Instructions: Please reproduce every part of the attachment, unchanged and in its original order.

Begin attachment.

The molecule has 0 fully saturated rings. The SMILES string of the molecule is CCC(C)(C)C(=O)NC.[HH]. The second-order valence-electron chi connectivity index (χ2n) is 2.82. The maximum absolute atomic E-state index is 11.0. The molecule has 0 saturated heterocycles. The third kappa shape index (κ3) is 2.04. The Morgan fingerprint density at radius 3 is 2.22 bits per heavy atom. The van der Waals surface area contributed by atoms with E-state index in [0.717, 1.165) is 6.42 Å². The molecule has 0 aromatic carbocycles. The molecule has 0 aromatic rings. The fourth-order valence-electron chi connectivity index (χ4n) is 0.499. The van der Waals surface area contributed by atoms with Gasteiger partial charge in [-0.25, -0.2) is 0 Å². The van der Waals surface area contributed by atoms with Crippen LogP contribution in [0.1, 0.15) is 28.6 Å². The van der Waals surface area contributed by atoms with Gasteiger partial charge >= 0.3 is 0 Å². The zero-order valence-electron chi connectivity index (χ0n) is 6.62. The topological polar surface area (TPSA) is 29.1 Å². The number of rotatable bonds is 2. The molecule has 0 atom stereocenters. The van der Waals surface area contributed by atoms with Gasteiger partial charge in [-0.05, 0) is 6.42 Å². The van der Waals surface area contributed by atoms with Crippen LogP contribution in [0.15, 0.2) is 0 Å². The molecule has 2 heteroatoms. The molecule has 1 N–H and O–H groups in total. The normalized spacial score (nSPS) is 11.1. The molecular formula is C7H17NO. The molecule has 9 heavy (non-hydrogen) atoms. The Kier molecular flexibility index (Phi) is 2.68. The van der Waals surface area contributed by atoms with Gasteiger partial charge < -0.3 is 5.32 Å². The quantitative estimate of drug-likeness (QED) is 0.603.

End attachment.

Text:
The molecule has 0 fully saturated rings. The SMILES string of the molecule is CCC(C)(C)C(=O)NC.[HH]. The second-order valence-electron chi connectivity index (χ2n) is 2.82. The maximum absolute atomic E-state index is 11.0. The molecule has 0 saturated heterocycles. The third kappa shape index (κ3) is 2.04. The Morgan fingerprint density at radius 3 is 2.22 bits per heavy atom. The van der Waals surface area contributed by atoms with E-state index in [0.717, 1.165) is 6.42 Å². The molecule has 0 aromatic carbocycles. The molecule has 0 aromatic rings. The fourth-order valence-electron chi connectivity index (χ4n) is 0.499. The van der Waals surface area contributed by atoms with Gasteiger partial charge in [-0.25, -0.2) is 0 Å². The van der Waals surface area contributed by atoms with Crippen LogP contribution in [0.1, 0.15) is 28.6 Å². The van der Waals surface area contributed by atoms with Gasteiger partial charge >= 0.3 is 0 Å². The zero-order valence-electron chi connectivity index (χ0n) is 6.62. The topological polar surface area (TPSA) is 29.1 Å². The number of rotatable bonds is 2. The molecule has 0 atom stereocenters. The van der Waals surface area contributed by atoms with Gasteiger partial charge in [-0.05, 0) is 6.42 Å². The van der Waals surface area contributed by atoms with Crippen LogP contribution in [0.15, 0.2) is 0 Å². The molecule has 2 heteroatoms. The molecule has 1 N–H and O–H groups in total. The normalized spacial score (nSPS) is 11.1. The molecular formula is C7H17NO. The molecule has 9 heavy (non-hydrogen) atoms. The Kier molecular flexibility index (Phi) is 2.68. The van der Waals surface area contributed by atoms with Gasteiger partial charge < -0.3 is 5.32 Å². The quantitative estimate of drug-likeness (QED) is 0.603.